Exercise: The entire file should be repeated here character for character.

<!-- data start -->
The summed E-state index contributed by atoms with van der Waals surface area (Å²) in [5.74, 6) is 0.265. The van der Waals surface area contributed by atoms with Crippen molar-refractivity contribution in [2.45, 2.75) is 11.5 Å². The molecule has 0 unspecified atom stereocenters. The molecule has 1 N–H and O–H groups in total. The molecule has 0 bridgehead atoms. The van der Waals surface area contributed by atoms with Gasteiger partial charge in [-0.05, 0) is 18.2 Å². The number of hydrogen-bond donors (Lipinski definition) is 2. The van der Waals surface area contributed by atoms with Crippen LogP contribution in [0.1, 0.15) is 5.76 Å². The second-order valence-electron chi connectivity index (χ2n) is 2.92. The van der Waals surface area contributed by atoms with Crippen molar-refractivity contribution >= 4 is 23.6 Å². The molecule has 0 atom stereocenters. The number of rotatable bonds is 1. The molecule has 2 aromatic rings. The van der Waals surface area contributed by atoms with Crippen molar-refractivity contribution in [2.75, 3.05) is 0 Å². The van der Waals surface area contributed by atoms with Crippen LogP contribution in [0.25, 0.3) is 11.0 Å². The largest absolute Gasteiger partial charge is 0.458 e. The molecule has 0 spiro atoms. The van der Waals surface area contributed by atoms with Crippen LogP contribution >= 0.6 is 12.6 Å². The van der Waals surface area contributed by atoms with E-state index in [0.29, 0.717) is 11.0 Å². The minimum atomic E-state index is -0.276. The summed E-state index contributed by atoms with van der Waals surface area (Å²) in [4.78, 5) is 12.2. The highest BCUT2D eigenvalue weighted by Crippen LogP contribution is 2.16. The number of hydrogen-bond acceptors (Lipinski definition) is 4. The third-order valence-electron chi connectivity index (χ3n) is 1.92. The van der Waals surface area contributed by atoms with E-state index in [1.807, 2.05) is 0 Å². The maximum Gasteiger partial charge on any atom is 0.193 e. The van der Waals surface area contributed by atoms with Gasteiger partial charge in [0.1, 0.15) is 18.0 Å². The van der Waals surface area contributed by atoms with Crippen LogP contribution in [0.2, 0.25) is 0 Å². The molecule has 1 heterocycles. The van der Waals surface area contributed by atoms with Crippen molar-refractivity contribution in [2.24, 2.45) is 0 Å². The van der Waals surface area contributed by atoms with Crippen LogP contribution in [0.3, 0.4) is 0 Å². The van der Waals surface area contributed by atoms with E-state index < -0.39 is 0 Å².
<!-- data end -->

The summed E-state index contributed by atoms with van der Waals surface area (Å²) in [5.74, 6) is 0.265. The van der Waals surface area contributed by atoms with Crippen molar-refractivity contribution in [2.45, 2.75) is 11.5 Å². The molecule has 0 unspecified atom stereocenters. The molecule has 1 N–H and O–H groups in total. The molecule has 0 bridgehead atoms. The van der Waals surface area contributed by atoms with Gasteiger partial charge in [-0.05, 0) is 18.2 Å². The number of hydrogen-bond donors (Lipinski definition) is 2. The van der Waals surface area contributed by atoms with Crippen LogP contribution in [0.1, 0.15) is 5.76 Å². The second-order valence-electron chi connectivity index (χ2n) is 2.92. The van der Waals surface area contributed by atoms with Crippen molar-refractivity contribution >= 4 is 23.6 Å². The molecule has 0 atom stereocenters. The number of rotatable bonds is 1. The molecule has 2 aromatic rings. The van der Waals surface area contributed by atoms with Crippen molar-refractivity contribution in [2.75, 3.05) is 0 Å². The van der Waals surface area contributed by atoms with Crippen LogP contribution in [0.25, 0.3) is 11.0 Å². The largest absolute Gasteiger partial charge is 0.458 e. The molecule has 0 spiro atoms. The van der Waals surface area contributed by atoms with Crippen LogP contribution >= 0.6 is 12.6 Å². The van der Waals surface area contributed by atoms with E-state index in [0.29, 0.717) is 11.0 Å². The minimum atomic E-state index is -0.276. The summed E-state index contributed by atoms with van der Waals surface area (Å²) in [4.78, 5) is 12.2. The highest BCUT2D eigenvalue weighted by Crippen LogP contribution is 2.16. The number of hydrogen-bond acceptors (Lipinski definition) is 4. The third-order valence-electron chi connectivity index (χ3n) is 1.92. The van der Waals surface area contributed by atoms with E-state index in [1.807, 2.05) is 0 Å². The maximum Gasteiger partial charge on any atom is 0.193 e. The van der Waals surface area contributed by atoms with Gasteiger partial charge in [0.1, 0.15) is 18.0 Å². The van der Waals surface area contributed by atoms with Crippen LogP contribution in [0.2, 0.25) is 0 Å². The molecule has 1 heterocycles. The van der Waals surface area contributed by atoms with Crippen molar-refractivity contribution in [2.24, 2.45) is 0 Å². The van der Waals surface area contributed by atoms with Crippen LogP contribution in [0.3, 0.4) is 0 Å². The van der Waals surface area contributed by atoms with E-state index < -0.39 is 0 Å².